Non-Small Cell Lung Carcinoma: An Overview on Targeted Therapy
Ana Vanessa Nascimento,
Non-small cell lung cancer (NSCLC) represents close to 90% of all lung cancers. When diagnosed, most cases
are on an advanced and inoperable stage, with limited therapeutic options. Existing therapies have shown to be insufficient
and novel strategies are urgently necessary. New advances in understanding the disease at cellular and molecular
level however have helped researchers in devising novel strategies for therapy. These directed therapies limit cancer
growth by targeting specific molecules related with tumor progression. Such strategies have shown to be more effective
than chemotherapy and radiotherapy and can be complemented to existing therapeutic paradigm in augmenting beneficial
outcome. Lung cancer could benefit from such innovative therapy. RNA interference (RNAi) is a sequence-specific gene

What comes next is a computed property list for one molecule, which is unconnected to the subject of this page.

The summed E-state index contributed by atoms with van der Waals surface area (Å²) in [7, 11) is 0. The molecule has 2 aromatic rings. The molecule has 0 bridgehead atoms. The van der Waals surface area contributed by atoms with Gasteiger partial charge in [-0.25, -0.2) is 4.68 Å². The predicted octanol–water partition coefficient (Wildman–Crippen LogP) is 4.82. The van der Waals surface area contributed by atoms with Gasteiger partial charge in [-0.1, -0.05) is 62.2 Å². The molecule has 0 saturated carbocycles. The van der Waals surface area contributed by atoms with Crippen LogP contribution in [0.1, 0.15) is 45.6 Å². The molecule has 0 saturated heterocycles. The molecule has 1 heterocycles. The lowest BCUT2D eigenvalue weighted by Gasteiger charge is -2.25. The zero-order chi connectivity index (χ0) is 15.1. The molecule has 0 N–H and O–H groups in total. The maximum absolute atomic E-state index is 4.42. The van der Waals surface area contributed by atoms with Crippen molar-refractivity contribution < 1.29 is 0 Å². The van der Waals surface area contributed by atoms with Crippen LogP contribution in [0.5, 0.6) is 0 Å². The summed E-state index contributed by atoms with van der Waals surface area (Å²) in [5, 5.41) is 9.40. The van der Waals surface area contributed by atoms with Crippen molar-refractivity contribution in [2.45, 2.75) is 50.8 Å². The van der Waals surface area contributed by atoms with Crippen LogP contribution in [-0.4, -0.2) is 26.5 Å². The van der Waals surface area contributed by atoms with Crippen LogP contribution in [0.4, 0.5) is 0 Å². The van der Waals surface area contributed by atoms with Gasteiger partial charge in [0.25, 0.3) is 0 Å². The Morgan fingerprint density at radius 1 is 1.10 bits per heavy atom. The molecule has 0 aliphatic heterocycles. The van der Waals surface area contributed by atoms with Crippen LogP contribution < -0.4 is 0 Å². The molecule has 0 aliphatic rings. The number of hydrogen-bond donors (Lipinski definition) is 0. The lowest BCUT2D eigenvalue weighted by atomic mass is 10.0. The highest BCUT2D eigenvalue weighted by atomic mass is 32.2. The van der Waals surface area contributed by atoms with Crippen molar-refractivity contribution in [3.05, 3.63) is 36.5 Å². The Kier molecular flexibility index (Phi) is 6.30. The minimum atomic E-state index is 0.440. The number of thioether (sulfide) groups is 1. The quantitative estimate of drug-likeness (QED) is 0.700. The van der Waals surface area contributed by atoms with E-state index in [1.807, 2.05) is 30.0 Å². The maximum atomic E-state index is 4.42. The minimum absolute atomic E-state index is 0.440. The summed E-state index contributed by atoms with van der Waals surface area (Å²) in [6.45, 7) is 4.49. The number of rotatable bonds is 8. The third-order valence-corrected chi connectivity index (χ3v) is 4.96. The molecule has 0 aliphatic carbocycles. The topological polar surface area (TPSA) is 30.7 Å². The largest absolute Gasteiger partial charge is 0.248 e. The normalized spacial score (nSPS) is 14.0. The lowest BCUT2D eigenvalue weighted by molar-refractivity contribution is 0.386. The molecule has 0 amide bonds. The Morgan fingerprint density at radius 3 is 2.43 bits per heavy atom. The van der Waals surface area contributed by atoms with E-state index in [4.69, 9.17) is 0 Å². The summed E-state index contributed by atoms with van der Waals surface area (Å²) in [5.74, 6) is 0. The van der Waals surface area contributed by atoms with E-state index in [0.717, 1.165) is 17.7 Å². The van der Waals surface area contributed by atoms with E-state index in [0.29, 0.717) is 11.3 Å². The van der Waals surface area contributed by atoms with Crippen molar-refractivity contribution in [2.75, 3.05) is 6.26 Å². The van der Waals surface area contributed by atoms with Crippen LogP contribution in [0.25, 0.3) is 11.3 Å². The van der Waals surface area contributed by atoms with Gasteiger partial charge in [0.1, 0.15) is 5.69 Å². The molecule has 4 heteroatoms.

silencing mechanism and, since its discovery widespread applications have pointed it as a powerful tool in cancer treatment.
Several on-going clinical trials have been successfully demonstrating its potential as a novel therapeutic, including
in the treatment of NSCLC. Here, we revise the recent findings concerning the therapeutic effects of molecular variations
associated with NSCLC and where targeted therapies stand in its treatment, with special focus on RNAi-mediated gene silencing
as a powerful strategy for NSCLC treatment.
Keywords: Angiogenesis, apoptosis, monoclonal antibody, non-small cell lung cancer, RNA interference, signal transduction,
small molecules, targeted therapy.
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